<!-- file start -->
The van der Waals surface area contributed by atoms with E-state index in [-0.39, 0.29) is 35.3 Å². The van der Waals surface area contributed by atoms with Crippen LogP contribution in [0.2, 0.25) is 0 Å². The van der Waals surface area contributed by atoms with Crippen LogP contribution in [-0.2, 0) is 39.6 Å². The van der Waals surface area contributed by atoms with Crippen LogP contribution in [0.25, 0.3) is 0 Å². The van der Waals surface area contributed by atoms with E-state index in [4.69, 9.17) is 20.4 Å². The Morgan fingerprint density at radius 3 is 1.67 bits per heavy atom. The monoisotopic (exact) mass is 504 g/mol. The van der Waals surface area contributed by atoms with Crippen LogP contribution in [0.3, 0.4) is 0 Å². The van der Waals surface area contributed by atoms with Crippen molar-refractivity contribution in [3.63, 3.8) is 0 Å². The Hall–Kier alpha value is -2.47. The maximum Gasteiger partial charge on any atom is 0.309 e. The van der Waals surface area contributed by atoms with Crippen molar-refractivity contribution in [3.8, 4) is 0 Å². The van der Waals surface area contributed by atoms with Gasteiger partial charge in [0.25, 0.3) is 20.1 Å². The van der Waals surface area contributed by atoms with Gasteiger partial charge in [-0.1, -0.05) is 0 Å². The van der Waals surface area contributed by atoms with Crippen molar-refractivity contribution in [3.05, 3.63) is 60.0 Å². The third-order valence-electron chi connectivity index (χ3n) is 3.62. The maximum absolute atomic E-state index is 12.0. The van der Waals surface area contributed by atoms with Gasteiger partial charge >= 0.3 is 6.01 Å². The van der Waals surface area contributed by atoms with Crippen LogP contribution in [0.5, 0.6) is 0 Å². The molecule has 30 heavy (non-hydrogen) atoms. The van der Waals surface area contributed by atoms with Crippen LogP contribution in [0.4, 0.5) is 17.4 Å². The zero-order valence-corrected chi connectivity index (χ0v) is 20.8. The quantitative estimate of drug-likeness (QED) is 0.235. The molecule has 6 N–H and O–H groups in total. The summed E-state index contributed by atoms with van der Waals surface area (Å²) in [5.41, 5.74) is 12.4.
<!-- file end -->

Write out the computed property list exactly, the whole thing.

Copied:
The van der Waals surface area contributed by atoms with E-state index in [-0.39, 0.29) is 35.3 Å². The van der Waals surface area contributed by atoms with Crippen LogP contribution in [0.2, 0.25) is 0 Å². The van der Waals surface area contributed by atoms with Crippen LogP contribution in [-0.2, 0) is 39.6 Å². The van der Waals surface area contributed by atoms with Crippen LogP contribution in [0.25, 0.3) is 0 Å². The van der Waals surface area contributed by atoms with E-state index in [4.69, 9.17) is 20.4 Å². The Morgan fingerprint density at radius 3 is 1.67 bits per heavy atom. The monoisotopic (exact) mass is 504 g/mol. The van der Waals surface area contributed by atoms with Crippen LogP contribution in [0.3, 0.4) is 0 Å². The van der Waals surface area contributed by atoms with Crippen molar-refractivity contribution in [3.63, 3.8) is 0 Å². The Hall–Kier alpha value is -2.47. The maximum Gasteiger partial charge on any atom is 0.309 e. The van der Waals surface area contributed by atoms with Crippen molar-refractivity contribution in [3.8, 4) is 0 Å². The van der Waals surface area contributed by atoms with Gasteiger partial charge in [0.25, 0.3) is 20.1 Å². The van der Waals surface area contributed by atoms with Gasteiger partial charge in [-0.1, -0.05) is 0 Å². The van der Waals surface area contributed by atoms with Crippen molar-refractivity contribution in [3.05, 3.63) is 60.0 Å². The third-order valence-electron chi connectivity index (χ3n) is 3.62. The maximum absolute atomic E-state index is 12.0. The van der Waals surface area contributed by atoms with Gasteiger partial charge >= 0.3 is 6.01 Å². The van der Waals surface area contributed by atoms with Crippen LogP contribution in [0.5, 0.6) is 0 Å². The molecule has 30 heavy (non-hydrogen) atoms. The van der Waals surface area contributed by atoms with Crippen LogP contribution in [0.4, 0.5) is 17.4 Å². The zero-order valence-corrected chi connectivity index (χ0v) is 20.8. The quantitative estimate of drug-likeness (QED) is 0.235. The molecule has 6 N–H and O–H groups in total. The summed E-state index contributed by atoms with van der Waals surface area (Å²) in [5.41, 5.74) is 12.4.